It would be great if the ‘purpose backlash’ in advertising and marketing was a bit less backward looking.
In the 90s & 00s I spent a lot of my career working on FMCG and car and energy and finance brands, and I worked with some great people and we had a lot of fun and won a lot of awards. But the briefs really weren’t very inspiring.
“This car has colour-co-ordinated bumpers”.
“Tell people this pet food tastes good”.
“We have a new tariff”.
“Our washing tablet has a red dot”.
These things were very important to the marketing directors who issued the briefs to the agency. But they didn’t feel very important to me. And I had a sneaky feeling that they weren’t very important to the people who bought these products either.
They were uninteresting, undifferentiated products looking for something to say. And the job of advertising or marketing was to add humour, intrigue, entertainment (etc) to make uninteresting products more interesting.
The ‘purpose backlash’ seems to calling for a return to those times, rather than looking ahead to a better alternative.
That doesn’t seem like much of an offer to make to the marketing and advertising graduates who are coming into the industry. The ones I’m working with today are having the time of their lives. They’re getting briefs asking them to reinvent products and sectors. To make work about things that they and their friends and families actually care about. To tackle real problems. To start conversations with and about society. To get noticed and to make a difference.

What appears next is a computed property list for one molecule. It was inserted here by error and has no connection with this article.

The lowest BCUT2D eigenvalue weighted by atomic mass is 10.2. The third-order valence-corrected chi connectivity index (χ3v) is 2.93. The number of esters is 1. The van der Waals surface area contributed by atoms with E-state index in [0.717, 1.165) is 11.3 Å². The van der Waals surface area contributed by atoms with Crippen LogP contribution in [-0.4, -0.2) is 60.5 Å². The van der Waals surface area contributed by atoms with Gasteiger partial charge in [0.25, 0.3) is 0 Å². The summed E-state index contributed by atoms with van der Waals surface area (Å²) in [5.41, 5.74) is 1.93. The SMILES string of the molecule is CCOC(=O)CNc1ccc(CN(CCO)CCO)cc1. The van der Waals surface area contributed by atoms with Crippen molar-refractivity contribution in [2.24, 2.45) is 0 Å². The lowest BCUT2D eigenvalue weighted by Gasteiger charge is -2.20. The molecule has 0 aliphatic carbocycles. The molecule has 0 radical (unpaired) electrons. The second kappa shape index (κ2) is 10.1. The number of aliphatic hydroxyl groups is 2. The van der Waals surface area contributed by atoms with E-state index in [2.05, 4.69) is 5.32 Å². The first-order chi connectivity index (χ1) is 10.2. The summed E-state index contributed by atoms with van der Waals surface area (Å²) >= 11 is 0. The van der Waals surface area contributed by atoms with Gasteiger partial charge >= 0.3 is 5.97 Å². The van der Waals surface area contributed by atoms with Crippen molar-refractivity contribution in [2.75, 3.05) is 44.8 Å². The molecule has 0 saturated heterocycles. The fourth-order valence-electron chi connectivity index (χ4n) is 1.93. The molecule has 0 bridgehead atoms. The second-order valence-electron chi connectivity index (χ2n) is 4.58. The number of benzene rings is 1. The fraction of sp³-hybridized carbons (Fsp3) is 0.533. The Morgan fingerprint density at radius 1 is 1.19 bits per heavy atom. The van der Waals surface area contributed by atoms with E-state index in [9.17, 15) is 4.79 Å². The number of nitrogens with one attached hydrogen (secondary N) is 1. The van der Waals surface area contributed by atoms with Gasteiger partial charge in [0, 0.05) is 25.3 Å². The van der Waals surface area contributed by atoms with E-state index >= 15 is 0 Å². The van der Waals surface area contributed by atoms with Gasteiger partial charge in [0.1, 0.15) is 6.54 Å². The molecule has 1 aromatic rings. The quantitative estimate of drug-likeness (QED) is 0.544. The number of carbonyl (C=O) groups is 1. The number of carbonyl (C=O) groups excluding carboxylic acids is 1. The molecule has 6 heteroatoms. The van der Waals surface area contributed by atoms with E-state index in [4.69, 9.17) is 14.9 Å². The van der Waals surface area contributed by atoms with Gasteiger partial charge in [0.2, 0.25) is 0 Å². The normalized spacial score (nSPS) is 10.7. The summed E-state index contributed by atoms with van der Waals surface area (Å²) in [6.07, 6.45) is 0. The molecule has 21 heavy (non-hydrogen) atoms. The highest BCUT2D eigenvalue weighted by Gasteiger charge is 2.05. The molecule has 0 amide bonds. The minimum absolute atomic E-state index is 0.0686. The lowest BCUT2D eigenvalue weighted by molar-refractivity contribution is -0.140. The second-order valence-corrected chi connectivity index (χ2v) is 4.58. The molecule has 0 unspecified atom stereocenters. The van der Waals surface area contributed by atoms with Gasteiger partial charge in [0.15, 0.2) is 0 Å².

So, we can debate the efficacy and value of brand purpose all day. But before we do that, my question to all the ad industry luminaries who want us to return to the days of USPs, price promotions and product benefits is this — have you got a better offer?
Because otherwise the truth is, you’re not advertising advertising very well. And that should be the one thing you’re brilliant at.